Beyond the Two Infinite Minutes is a very entertaining and cleverly constructed film with a pleasant and satisfying finale, yet the narrative is marked by some rather paradoxical situations, situations very important for the very unfolding of the narrative. The two paradoxes circle around knowledge, around the fact that without knowing the future the past would not have happened, that not knowing the future would have caused that future to never happen (Narra-note 1). One explanation that solves these paradoxical situations is assuming that the time-space ripple enables the conscious and unconscious desires of our heroes in the present alter, in a paradoxical manner, the future. In turn, this future, marked by the desire of the past, reflects this desire back to the present but also procures the knowledge necessary for those who are desiring. A similar but ‘grander’ explanation would be that it is Kato’s romantic desire for his neighbor (Aki Asakura) that derails the flow of time, causing improbable paradoxes to occur so that everyone is forced to play his role in supporting Kato’s desire. But maybe this time-derailment is not enough for Kato to take the first steps in realizing his desire. Knowing the future is, after all, a tricky thing.
The composition of Beyond The Two Infinite Minutes stands out due to its fluid ‘one-take’ dynamism – with spatial movement and tracking movement often intermingling in one and the same shot. This stylistic choice does not only give the unfolding of the narrative a pleasant flow, but also ensures that the composition is full of visually pleasing moments – Yamaguchi thoughtfully exploits the beauty of cinematographical movement. The lightning and colour-design, for that matter, gives Beyond The Two Infinite Minutes its pleasing homely indie-like atmosphere.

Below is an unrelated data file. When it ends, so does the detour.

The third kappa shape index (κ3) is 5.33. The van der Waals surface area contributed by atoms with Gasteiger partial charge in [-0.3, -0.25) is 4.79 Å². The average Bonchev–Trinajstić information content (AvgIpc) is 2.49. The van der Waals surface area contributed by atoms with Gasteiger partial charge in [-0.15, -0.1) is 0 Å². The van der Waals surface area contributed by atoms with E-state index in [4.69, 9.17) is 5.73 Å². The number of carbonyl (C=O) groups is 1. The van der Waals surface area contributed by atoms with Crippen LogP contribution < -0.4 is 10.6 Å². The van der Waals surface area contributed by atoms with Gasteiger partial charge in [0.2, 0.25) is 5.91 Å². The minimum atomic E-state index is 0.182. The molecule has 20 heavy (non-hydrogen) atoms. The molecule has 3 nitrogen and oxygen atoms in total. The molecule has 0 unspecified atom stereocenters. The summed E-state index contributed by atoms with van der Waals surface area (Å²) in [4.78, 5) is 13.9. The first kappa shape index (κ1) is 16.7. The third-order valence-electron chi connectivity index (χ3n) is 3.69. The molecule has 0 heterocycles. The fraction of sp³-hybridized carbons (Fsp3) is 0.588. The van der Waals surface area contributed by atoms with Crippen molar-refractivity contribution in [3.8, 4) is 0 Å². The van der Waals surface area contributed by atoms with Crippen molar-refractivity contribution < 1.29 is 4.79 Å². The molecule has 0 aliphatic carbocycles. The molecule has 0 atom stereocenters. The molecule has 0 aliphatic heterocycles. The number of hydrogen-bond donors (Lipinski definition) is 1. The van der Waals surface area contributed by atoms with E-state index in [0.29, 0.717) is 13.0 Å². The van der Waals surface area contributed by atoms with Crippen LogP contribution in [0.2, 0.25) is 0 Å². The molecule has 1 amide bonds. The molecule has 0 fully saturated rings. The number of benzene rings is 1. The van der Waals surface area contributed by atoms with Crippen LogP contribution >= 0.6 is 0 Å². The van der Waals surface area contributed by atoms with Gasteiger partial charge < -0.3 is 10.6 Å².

Yamaguchi’s Beyond The Two Infinite Minutes is a highly entertaining and cleverly constructed sci-fi film that not only underlines the power of romantic desire, but also reveals how tricky knowing the future can be. While Beyond The Two Infinite Minutes is less impactful than the somewhat similar One Cut Of The Dead (2018), it still has the potential to become, just like Ueda’s film, an international cult-hit.
Narra-note 1: One example of this logically defying paradox defies this logic is how Tanabe, Aya (Riko Fujitani), and Komiya get the stash of money. Yamaguchi, in fact, creates an irresolvable contradiction. No-one could have known about the hidden stash of money. Yet, this impossible knowledge seems to be necessary for the past/future dynamic to function. If their future selves did not know anything about the dirty money in the VCR, they could not have found it, and they would not have been able to inform their past selves. And without such information, their past selves would never have gone out to find the VCR and the money.